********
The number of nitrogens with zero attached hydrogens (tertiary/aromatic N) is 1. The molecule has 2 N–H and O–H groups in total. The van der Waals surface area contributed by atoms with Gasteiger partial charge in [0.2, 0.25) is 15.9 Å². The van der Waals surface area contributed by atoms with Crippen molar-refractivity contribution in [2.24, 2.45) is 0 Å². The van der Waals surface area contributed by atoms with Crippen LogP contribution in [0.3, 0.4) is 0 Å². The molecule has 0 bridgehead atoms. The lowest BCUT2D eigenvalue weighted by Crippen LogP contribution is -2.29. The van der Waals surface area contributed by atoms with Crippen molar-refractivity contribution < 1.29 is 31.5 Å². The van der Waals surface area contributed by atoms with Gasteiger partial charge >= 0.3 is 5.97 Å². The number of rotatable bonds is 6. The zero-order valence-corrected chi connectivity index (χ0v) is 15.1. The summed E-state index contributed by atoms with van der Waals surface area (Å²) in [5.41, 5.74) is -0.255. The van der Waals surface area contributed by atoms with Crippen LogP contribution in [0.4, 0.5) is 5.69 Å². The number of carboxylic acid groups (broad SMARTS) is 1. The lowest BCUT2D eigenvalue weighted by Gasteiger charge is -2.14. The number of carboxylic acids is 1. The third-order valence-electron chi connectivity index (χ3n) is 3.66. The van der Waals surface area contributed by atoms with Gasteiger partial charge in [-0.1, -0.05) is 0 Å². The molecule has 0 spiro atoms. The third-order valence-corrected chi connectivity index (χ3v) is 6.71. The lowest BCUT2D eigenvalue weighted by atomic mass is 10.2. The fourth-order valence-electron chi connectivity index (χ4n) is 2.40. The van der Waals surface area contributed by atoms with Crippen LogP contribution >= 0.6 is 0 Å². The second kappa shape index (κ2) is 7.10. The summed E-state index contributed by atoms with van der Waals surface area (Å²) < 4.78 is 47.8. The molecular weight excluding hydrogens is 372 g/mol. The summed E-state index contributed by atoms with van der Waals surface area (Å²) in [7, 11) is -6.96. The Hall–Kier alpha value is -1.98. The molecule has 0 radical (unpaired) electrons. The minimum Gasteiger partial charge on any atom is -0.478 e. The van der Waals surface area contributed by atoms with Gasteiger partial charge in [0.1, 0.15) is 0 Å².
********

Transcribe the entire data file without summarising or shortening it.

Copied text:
The number of nitrogens with zero attached hydrogens (tertiary/aromatic N) is 1. The molecule has 2 N–H and O–H groups in total. The van der Waals surface area contributed by atoms with Gasteiger partial charge in [0.2, 0.25) is 15.9 Å². The van der Waals surface area contributed by atoms with Crippen molar-refractivity contribution in [2.24, 2.45) is 0 Å². The van der Waals surface area contributed by atoms with Crippen LogP contribution in [0.3, 0.4) is 0 Å². The molecule has 0 bridgehead atoms. The lowest BCUT2D eigenvalue weighted by Crippen LogP contribution is -2.29. The van der Waals surface area contributed by atoms with Crippen molar-refractivity contribution < 1.29 is 31.5 Å². The van der Waals surface area contributed by atoms with Gasteiger partial charge >= 0.3 is 5.97 Å². The number of rotatable bonds is 6. The zero-order valence-corrected chi connectivity index (χ0v) is 15.1. The summed E-state index contributed by atoms with van der Waals surface area (Å²) in [5.41, 5.74) is -0.255. The van der Waals surface area contributed by atoms with Crippen LogP contribution in [0.4, 0.5) is 5.69 Å². The number of carboxylic acid groups (broad SMARTS) is 1. The lowest BCUT2D eigenvalue weighted by Gasteiger charge is -2.14. The number of carboxylic acids is 1. The third-order valence-electron chi connectivity index (χ3n) is 3.66. The van der Waals surface area contributed by atoms with Gasteiger partial charge in [-0.1, -0.05) is 0 Å². The molecule has 0 spiro atoms. The third-order valence-corrected chi connectivity index (χ3v) is 6.71. The lowest BCUT2D eigenvalue weighted by atomic mass is 10.2. The fourth-order valence-electron chi connectivity index (χ4n) is 2.40. The van der Waals surface area contributed by atoms with Crippen LogP contribution >= 0.6 is 0 Å². The second kappa shape index (κ2) is 7.10. The summed E-state index contributed by atoms with van der Waals surface area (Å²) < 4.78 is 47.8. The molecular weight excluding hydrogens is 372 g/mol. The summed E-state index contributed by atoms with van der Waals surface area (Å²) in [7, 11) is -6.96. The Hall–Kier alpha value is -1.98. The molecule has 0 radical (unpaired) electrons. The minimum Gasteiger partial charge on any atom is -0.478 e. The van der Waals surface area contributed by atoms with Gasteiger partial charge in [0.1, 0.15) is 0 Å².